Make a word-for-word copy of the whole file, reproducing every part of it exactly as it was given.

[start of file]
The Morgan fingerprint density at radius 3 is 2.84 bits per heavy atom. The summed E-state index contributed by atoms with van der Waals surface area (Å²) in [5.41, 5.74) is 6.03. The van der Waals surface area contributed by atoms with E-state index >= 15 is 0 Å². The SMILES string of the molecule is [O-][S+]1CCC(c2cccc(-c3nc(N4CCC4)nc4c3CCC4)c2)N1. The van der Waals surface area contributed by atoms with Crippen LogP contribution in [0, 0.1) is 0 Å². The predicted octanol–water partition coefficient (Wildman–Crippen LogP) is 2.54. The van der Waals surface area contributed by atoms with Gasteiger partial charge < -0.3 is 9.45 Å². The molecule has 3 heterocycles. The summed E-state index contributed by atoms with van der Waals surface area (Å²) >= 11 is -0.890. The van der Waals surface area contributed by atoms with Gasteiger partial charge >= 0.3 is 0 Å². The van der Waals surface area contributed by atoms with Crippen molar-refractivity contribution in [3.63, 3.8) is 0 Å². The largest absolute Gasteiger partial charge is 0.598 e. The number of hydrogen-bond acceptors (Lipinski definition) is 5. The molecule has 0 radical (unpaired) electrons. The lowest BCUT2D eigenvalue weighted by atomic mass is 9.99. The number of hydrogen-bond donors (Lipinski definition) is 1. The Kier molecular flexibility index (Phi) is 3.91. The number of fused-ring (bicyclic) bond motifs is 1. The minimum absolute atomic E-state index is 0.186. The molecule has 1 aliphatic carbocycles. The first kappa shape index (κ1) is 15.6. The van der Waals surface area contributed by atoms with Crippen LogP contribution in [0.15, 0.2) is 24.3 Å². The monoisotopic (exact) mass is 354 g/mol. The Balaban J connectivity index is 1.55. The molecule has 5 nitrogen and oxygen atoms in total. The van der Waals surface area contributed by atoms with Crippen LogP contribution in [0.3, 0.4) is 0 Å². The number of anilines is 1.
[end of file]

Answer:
The Morgan fingerprint density at radius 3 is 2.84 bits per heavy atom. The summed E-state index contributed by atoms with van der Waals surface area (Å²) in [5.41, 5.74) is 6.03. The van der Waals surface area contributed by atoms with E-state index >= 15 is 0 Å². The SMILES string of the molecule is [O-][S+]1CCC(c2cccc(-c3nc(N4CCC4)nc4c3CCC4)c2)N1. The van der Waals surface area contributed by atoms with Crippen LogP contribution in [0, 0.1) is 0 Å². The predicted octanol–water partition coefficient (Wildman–Crippen LogP) is 2.54. The van der Waals surface area contributed by atoms with Gasteiger partial charge < -0.3 is 9.45 Å². The molecule has 3 heterocycles. The summed E-state index contributed by atoms with van der Waals surface area (Å²) >= 11 is -0.890. The van der Waals surface area contributed by atoms with Gasteiger partial charge >= 0.3 is 0 Å². The van der Waals surface area contributed by atoms with Crippen molar-refractivity contribution in [3.63, 3.8) is 0 Å². The largest absolute Gasteiger partial charge is 0.598 e. The number of hydrogen-bond acceptors (Lipinski definition) is 5. The molecule has 0 radical (unpaired) electrons. The lowest BCUT2D eigenvalue weighted by atomic mass is 9.99. The number of hydrogen-bond donors (Lipinski definition) is 1. The Kier molecular flexibility index (Phi) is 3.91. The number of fused-ring (bicyclic) bond motifs is 1. The minimum absolute atomic E-state index is 0.186. The molecule has 1 aliphatic carbocycles. The first kappa shape index (κ1) is 15.6. The van der Waals surface area contributed by atoms with Crippen LogP contribution in [0.15, 0.2) is 24.3 Å². The monoisotopic (exact) mass is 354 g/mol. The Balaban J connectivity index is 1.55. The molecule has 5 nitrogen and oxygen atoms in total. The van der Waals surface area contributed by atoms with Crippen LogP contribution in [0.3, 0.4) is 0 Å². The number of anilines is 1.